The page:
Abandoning books is often seen as an irritating habit that we must break quickly at all costs when it comes to students, but what if it instead is viewed as a starting point for a deep and nuanced exploration into the reading journey that a child is on? Think of the conversations we can have.

If you are wondering where I will be in the coming year or would like to have me speak, please see this page.. If you like what you read here, consider reading my latest book, Passionate Readers – The Art of Reaching and Engaging Every Child.  This book focuses on the five keys we can implement into any reading community to strengthen student reading experiences, even within the 45 minute English block.  If you are looking for solutions and ideas for how to re-engage all of your students consider reading my very first book  Passionate Learners – How to Engage and Empower Your Students.     

books, Reading, Reading Identity, student choice, student driven, Student Engagement

So You’re in a Reading Slump, Now What?

Perhaps this has happened to you..

You know those books staring at you from your to-be-read list or reading shelf sounded good at some point, but right now, they just seem like work. Yet, you know that you should be reading, especially if you are someone who teaches reading and so you grab one, read a few pages and pretty quickly lose interest. You grab another one, only to lose interest again. The story repeats until your phone pleasantly dings and you find yourself surfing mindlessly, doing everything but reading longer texts, feeling the guilt build up.

Or perhaps you finished the most incredible book and now every other book pales in comparison.

Or perhaps you started an amazing series where the first book was thrilling but now on the second, or third, or fourth, it just seems to be dragging on.

Or perhaps you see that book that is okay staring at you, but you just can’t seem to find the time to actually read it and as the days drag on so does your memory of what actually happened.

Whatever the case, if you have found yourself in one of these situations (or many of them as I have), you have found yourself in a reading slump.

Perhaps life has gotten in the way.

Perhaps your energy level is just not there.

Perhaps it just doesn’t seem like there are any great books out there.

Whatever the case may be, this slump is one that you can get out of, it just may take a few tries.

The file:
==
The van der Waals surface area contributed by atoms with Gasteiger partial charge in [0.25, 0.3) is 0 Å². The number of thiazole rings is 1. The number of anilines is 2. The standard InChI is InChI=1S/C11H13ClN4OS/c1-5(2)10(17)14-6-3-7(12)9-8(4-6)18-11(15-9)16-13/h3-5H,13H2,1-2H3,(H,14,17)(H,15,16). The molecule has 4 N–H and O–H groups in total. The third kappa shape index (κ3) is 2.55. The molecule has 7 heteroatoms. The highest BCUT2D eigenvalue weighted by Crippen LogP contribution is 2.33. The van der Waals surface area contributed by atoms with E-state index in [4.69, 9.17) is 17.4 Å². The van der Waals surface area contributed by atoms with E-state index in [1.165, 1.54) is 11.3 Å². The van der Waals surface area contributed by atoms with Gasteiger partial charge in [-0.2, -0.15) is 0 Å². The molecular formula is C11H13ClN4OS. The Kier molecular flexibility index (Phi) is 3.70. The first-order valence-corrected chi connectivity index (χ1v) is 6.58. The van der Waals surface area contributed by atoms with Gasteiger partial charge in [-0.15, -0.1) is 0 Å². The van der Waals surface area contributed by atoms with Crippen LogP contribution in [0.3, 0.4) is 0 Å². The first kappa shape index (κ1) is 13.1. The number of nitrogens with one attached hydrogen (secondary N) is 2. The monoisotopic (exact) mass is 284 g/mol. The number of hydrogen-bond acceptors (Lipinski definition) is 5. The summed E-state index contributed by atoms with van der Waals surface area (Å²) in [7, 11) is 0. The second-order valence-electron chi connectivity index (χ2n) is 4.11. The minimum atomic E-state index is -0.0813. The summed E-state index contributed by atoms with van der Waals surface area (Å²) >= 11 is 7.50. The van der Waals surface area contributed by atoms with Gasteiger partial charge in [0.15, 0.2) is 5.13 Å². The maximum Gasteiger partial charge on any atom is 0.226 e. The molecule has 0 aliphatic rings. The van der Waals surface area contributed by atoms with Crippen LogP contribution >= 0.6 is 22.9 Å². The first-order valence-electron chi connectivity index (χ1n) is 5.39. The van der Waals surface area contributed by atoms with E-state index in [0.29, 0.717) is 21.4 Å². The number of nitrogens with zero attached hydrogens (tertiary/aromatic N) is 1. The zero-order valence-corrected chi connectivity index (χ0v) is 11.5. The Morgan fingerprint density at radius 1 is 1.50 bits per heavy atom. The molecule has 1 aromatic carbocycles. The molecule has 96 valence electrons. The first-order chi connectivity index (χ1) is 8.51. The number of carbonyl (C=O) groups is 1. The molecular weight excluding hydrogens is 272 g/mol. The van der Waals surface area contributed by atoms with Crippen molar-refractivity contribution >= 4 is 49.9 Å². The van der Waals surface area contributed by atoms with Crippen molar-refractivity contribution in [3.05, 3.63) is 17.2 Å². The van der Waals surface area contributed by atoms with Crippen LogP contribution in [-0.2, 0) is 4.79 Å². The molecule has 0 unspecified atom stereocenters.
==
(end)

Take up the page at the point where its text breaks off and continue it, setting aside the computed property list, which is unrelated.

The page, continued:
First things first; identify what is causing the slump. Is it work getting in the way? Is it lack of energy? Is it that you cannot seem to find another great book? Finding the cause can help you navigate out because it involves identifying your own habits. What is causing you to dread or want to skip out on reading? What is making it seem like a chore rather than something you enjoy? If you are not sure what caused it, fear not, you can still try any of these ideas.

Try a different genre. I often fall into reading slumps when I have been reading the same thing for too long and it all seems really formulaic. This is a great time to make sure you don’t pick up another book like the last few you have tried and try something else. So what have you not been reading?

Try a new genre. Now is also a great time to try a genre that you don’t often read. Perhaps it has been a while since you last read historical fiction, or sports books, or a book about mermaids (yup, totally me) so now would be a great time to try exactly that. Do some research for the “best” book within a certain genre of the past year so that you can see what you have been missing out on and give it an honest go.

Try a new format. Perhaps now would be a great time to pull out audio books for your commute. Go to the library, download Overdrive or Audible and stack up on new reads. I recommend stacking up on a bunch of new audio cd’s and just trying them out as you are driving. Also, graphic novels and novels in verse are a great tool to get out of a slump, when life seems a bit overwhelming, I love to pull out a stack of them because I feel accomplished in my reading when I can get through one or two. Sometimes we need to boost our own self esteem as readers too.

Try a professional development book. At times, I need something that engages my brain in a different way which is why I always have a stack of professional development books ready to read or simply books that will teach me something. The change in pace and what I am getting from it is helpful as I try to restart my reading and the bonus is that it leaves me inspired.